Fox River State Trail

Trail Map

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The Fox River looms large in the life and landscape of Green Bay, Wisconsin. Along its east side the Riverwalk follows the contours of the downtown shoreline like two friends on an evening stroll. Then, just south of the Mason Street Bridge—officially—it merges seamlessly into the 25-mile Fox River State Recreational Trail. In the past this has been a well-traveled route: first by Native Americans, then French explorers and traders, and later the Milwaukee and Northern Railway.

For the initial 5 miles the wide and forceful river flows beside the trail. You might notice some industry and maybe a large ship unloading on the far side. In this urban segment (Green Bay) the trail is just out the back door of riverfront homes, restaurants and even a bike shop. Near the start in Green Bay is the Hazelwood Historic House Museum and the Brown County Historical Society. Take some time to enjoy this mighty river—there are benches, an overlook and a dock to choose from.

Weekend trail traffic is a lively blend of ages and transportation modes. If you are looking for more of a workout, hit the fitness challenge course in the Allouez section at 1.25 miles. Also here is St. Francis Park, where a charming gazebo, river views and picnic tables invite you to take a break.

In the town of De Pere, at 4.2 miles, the trail passes a popular fishing spot at Voyager Park before it bends away from the river. By Rockland Road (about 6.5 miles), the numbers of people diminish, the surface changes from asphalt to crushed stone and the route remains rural. Equestrians use accompanying bridle paths from Heritage Road in De Pere south to the trail's end.

The trail passes through several small communities before reaching Greenleaf, where the southern trailhead is located. The Fox River Trail itself, however, continues about 6 more miles to Ott Road. In this section, you can connect to the Friendship State Trail in Forest Junction to reach Brillion 4 miles away. The trail's popularity has led to additional paving, and there are plans to extend the trail two miles south to Hilbert in Calumet County.

A State Trail Pass or a Daily Pass is required for bicyclists, in-line skaters and horseback riders over 16 years old. Passes are available at self-registration stations and other locations along the trail. Visit the Wisconsin State Parks website for details.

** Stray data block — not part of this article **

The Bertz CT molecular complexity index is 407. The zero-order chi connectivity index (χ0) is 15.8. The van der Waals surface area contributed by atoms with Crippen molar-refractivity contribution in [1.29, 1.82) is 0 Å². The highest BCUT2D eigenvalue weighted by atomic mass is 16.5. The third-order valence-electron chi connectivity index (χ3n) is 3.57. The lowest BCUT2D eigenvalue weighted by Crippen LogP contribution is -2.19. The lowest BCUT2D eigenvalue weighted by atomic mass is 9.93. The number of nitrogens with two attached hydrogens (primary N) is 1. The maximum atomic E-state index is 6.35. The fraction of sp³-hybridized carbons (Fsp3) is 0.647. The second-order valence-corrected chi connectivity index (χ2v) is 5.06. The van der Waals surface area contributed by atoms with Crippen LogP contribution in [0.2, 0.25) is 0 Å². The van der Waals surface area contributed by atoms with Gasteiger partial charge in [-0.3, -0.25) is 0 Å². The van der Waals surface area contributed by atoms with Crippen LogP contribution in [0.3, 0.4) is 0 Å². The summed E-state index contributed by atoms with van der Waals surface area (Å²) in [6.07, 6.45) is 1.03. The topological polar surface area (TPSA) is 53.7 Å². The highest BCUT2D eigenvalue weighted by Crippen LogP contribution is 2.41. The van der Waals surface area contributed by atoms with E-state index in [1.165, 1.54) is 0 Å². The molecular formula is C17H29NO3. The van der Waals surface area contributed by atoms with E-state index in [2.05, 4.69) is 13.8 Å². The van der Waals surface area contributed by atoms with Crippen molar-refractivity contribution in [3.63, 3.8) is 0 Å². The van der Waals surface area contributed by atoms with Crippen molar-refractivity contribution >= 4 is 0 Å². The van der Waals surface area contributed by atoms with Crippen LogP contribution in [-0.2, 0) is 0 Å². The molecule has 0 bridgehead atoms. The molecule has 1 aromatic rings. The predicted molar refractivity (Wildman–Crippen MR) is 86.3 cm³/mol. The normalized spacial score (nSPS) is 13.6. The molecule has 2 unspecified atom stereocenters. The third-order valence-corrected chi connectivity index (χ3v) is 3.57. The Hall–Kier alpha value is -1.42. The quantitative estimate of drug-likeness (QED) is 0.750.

Parking and Trail Access

From Milwaukee, take I-43 north to Green Bay (about 120 miles). Take Exit 180 then immediately take the State Route 172 W ramp. Go for 3.7 miles and take the County Road X Exit. Turn right onto SR 57 N (Riverside Dr.). Go 2.3 miles and turn left onto Cass Street. Turn right onto S. Adams Street. The Fox River Trail begins at the junction of Porlier Street and S. Adams Street in Green Bay. Parking is available on S. Adams Street and on weekends in the lot under the Mason Street Bridge.

To reach the southern trailhead in Greenleaf, take State Route 32/57 south from Green Bay to SR 96 (Day Street), turn left and go 1 block to Follett Street. Turn left and go 1 more block. The trailhead is on the right.

Trail access and parking are also available at the Fox Point Boat Launch facility, Voyager Park, Bomier Boat Launch and the corner of Klaus and Follett Streets in Greenleaf.


A Well Maintained Trail

   September, 2015 by donsenzig

On 22 August I rode the entire trail from Ott Road to the Dousman Street/Hwy 141 bridge in Green Bay. The trail was in excellent shape its entire length. On the unpaved portion of the trail I met two walkers and two horseback riders. After the pavement more

Forest Junction to Downtown Green Bay

   August, 2015 by y1htak

Made a right onto this trail from Friendship trail in Forest Junction. Rode all the way to Green Bay. Most of it packed limestone chips. Saw many animals close up. Squirrel, deer, chipmunks some of who's homes were right in the trail, and the occasional more


   July, 2015 by dunbardl

Like the trail but once you head out of DePere south there doesn't seem to be any restrooms. Has anyone found anywhere? read more